2. High winds? Fragile stonework? Either someone did not learn about erosion in high school, or this is yet another example of passing the responsibility for a problem onto humanity at large to hide local failure. What of freeze/thaw in a warmer world? What of sulphate deposition in a post-industrial world?

    Liked by 1 person

  3. It’s not just Stirling Castle we need to worry about – it’s all of the Scottish castles:


    Featuring a photo of Caerlaverock Castle, the article makes plain the threat:

    “Climate change is more than a future risk, it is already happening.”

    If anything, that’s a bit of an understatement:


    Liked by 1 person

  4. I might have mentioned that the self-catering accommodation we’re staying in has central heating controlled by a thermostat. We haven’t touched it – it’s where the owners left it. On four days this week, the central heating has switched itself on.

    Liked by 1 person

  5. So in what started as friendly discussion about weather changed into a less than comfortable moment when I was informed that the heat waves in Britain are killing people. If I recall correctly, the claim was debunked as yet more climate hype. Please provide any stats that can put the fear mongering in perspective.


  6. Hunterson, I offer this as a generality:

    From Denierland; original caption:

    Figure 45. Average deaths per week for each month, England and mean Central England Temperature. Data: mortality, ONS (2019); CET, UK Met Office (undated).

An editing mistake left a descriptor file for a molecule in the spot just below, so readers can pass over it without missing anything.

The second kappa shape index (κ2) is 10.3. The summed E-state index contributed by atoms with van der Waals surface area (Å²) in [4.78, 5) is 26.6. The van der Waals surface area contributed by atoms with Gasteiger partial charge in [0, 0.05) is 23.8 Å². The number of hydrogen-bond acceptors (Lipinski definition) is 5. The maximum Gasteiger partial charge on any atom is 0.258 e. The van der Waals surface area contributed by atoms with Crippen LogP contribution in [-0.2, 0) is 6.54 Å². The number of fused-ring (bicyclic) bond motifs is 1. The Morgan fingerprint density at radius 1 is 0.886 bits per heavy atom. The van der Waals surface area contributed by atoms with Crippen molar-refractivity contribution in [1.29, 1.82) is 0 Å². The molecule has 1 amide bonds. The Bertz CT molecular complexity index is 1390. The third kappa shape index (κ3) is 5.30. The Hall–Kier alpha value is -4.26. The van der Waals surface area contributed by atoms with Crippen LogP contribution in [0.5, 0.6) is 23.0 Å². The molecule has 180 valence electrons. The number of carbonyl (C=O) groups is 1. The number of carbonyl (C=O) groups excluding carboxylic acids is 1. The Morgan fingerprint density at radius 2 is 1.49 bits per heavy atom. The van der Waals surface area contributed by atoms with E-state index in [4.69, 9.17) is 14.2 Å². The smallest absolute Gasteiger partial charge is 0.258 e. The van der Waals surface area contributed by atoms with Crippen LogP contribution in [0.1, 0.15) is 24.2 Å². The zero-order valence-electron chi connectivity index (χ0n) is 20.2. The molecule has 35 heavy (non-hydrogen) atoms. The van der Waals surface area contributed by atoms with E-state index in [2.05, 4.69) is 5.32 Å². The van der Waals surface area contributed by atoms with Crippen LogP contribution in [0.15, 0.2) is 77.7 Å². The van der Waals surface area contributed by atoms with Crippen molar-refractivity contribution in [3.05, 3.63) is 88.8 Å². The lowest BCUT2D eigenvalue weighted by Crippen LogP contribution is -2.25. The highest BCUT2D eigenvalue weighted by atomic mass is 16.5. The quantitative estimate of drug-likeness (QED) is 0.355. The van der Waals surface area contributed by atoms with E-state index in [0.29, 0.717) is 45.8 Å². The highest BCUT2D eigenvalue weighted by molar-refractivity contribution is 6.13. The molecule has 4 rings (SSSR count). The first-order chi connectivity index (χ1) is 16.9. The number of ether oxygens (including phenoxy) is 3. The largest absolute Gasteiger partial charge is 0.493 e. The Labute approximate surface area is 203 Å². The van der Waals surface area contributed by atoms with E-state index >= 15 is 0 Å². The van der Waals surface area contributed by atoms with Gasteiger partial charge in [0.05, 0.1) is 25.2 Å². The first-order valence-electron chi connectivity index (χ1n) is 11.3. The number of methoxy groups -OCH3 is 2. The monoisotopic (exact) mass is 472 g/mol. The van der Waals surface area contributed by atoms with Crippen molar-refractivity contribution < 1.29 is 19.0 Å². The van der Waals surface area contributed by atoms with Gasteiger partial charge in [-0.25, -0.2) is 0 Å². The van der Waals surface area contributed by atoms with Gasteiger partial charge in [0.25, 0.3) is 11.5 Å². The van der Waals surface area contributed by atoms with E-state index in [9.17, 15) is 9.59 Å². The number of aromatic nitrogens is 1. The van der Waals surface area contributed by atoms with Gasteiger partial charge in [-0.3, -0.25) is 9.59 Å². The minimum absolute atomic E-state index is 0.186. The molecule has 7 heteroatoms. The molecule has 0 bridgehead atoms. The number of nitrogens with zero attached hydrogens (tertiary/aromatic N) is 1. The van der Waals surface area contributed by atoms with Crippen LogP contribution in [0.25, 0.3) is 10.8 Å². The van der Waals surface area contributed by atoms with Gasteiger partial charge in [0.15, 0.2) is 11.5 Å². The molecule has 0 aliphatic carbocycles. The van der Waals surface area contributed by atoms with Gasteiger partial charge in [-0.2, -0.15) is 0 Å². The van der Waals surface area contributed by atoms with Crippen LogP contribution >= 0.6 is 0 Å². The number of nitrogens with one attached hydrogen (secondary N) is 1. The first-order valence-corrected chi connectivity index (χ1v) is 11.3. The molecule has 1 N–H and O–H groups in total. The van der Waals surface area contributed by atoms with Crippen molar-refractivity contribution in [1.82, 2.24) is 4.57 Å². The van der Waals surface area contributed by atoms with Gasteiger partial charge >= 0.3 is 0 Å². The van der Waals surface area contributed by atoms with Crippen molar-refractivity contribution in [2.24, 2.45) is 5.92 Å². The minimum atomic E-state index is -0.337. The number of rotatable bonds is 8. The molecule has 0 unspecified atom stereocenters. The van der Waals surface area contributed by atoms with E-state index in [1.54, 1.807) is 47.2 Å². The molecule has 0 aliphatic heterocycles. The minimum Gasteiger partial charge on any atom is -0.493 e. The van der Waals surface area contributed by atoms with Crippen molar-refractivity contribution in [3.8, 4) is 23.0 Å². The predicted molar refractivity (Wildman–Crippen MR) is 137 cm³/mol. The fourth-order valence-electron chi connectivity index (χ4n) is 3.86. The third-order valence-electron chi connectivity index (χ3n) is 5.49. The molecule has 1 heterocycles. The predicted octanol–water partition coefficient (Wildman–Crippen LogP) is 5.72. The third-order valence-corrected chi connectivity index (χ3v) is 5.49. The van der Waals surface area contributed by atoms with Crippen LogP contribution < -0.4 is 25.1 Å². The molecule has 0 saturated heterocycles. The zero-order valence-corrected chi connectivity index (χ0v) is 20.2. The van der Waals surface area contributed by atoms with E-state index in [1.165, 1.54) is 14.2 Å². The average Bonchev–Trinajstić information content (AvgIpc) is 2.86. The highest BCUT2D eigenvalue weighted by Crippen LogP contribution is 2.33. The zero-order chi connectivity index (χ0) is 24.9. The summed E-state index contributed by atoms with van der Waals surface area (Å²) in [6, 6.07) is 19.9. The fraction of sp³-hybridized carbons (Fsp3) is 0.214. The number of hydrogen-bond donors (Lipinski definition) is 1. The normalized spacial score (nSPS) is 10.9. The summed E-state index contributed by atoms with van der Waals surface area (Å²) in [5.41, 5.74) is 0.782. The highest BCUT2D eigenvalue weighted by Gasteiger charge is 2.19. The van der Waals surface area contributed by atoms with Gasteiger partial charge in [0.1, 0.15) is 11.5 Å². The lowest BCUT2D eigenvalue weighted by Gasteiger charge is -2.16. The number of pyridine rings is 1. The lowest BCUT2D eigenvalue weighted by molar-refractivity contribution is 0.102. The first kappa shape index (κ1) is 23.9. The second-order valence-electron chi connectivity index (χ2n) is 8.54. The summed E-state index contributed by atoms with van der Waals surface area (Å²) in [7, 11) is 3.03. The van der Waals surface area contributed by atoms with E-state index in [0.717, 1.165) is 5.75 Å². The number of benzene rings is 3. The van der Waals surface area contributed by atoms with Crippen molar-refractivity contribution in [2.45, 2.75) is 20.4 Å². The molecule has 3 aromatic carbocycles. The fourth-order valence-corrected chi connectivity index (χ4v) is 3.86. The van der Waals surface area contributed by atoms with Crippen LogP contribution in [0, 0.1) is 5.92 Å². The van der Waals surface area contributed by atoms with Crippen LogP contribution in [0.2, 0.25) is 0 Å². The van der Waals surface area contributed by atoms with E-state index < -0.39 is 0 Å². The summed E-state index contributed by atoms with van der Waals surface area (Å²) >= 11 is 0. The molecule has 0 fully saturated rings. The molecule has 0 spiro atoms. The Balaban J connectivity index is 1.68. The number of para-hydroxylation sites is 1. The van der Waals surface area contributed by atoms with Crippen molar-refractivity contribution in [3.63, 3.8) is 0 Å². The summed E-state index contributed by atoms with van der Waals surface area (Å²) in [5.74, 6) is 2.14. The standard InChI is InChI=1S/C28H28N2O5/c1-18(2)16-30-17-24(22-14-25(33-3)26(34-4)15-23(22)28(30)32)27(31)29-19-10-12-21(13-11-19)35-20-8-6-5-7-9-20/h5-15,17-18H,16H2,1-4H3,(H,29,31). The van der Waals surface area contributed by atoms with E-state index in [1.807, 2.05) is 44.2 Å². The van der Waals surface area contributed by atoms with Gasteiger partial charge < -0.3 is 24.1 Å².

Liked by 1 person

  7. hunterson7,

    I would answer your question in two ways.

    First, although the UK covers a relatively small area, the differences in weather and especially with regard to temperatures, can be great. What the MSM are hyping as a UK heatwave is no such thing. It is an English & Welsh heatwave, and even then, the further north and west you go in England and Wales, the less the heat. Today my wife and I returned from holidays in Stirling to our home in Cumbria. It felt distinctly cool when we left. We called at New Lanark Mills (a detour we long intended to make but never previously got around to), and arriving there just before 10am, it was (according to the car thermometer) just 12C. Certainly people we saw out and about, walking dogs and the like, had coats on. On the M74 south we were regaled with motorway signs warning us of an amber heat warning, which seemed more than a little ridiculous, given the temperature. As we drove down through northern Cumbria, the car thermometer had crawled up to 15.5C, and when we arrived home it was 16.5C. Walking into town later in the afternoon for shopping it felt pleasantly warm – a nice summer’s day, in fact. I didn’t need a jacket, but I wasn’t hot. The BBC weather forecast tells me that we reached 19C here today, and that felt about right. Around 6pm, when it clouded up and I went out to water the plants, which had been left unattended for a week, it was too cool to sit outside without a jacket or jumper. Over the next three days the forecast tells me that temperatures will head rapidly upwards, and peak on Tuesday briefly at 31 or 32C here. Very hot certainly, but no hotter than the temperatures British people actively seek when they take their holidays in Greece, Spain and Italy. The BBC and media hype about this is beyond absurd. On Tuesday evening it is forecast to start raining, with some thunder and lightning possibly on Wednesday, and from Wednesday until the end of the two week forecast, we are told not to expect anything higher than 17 or 18C.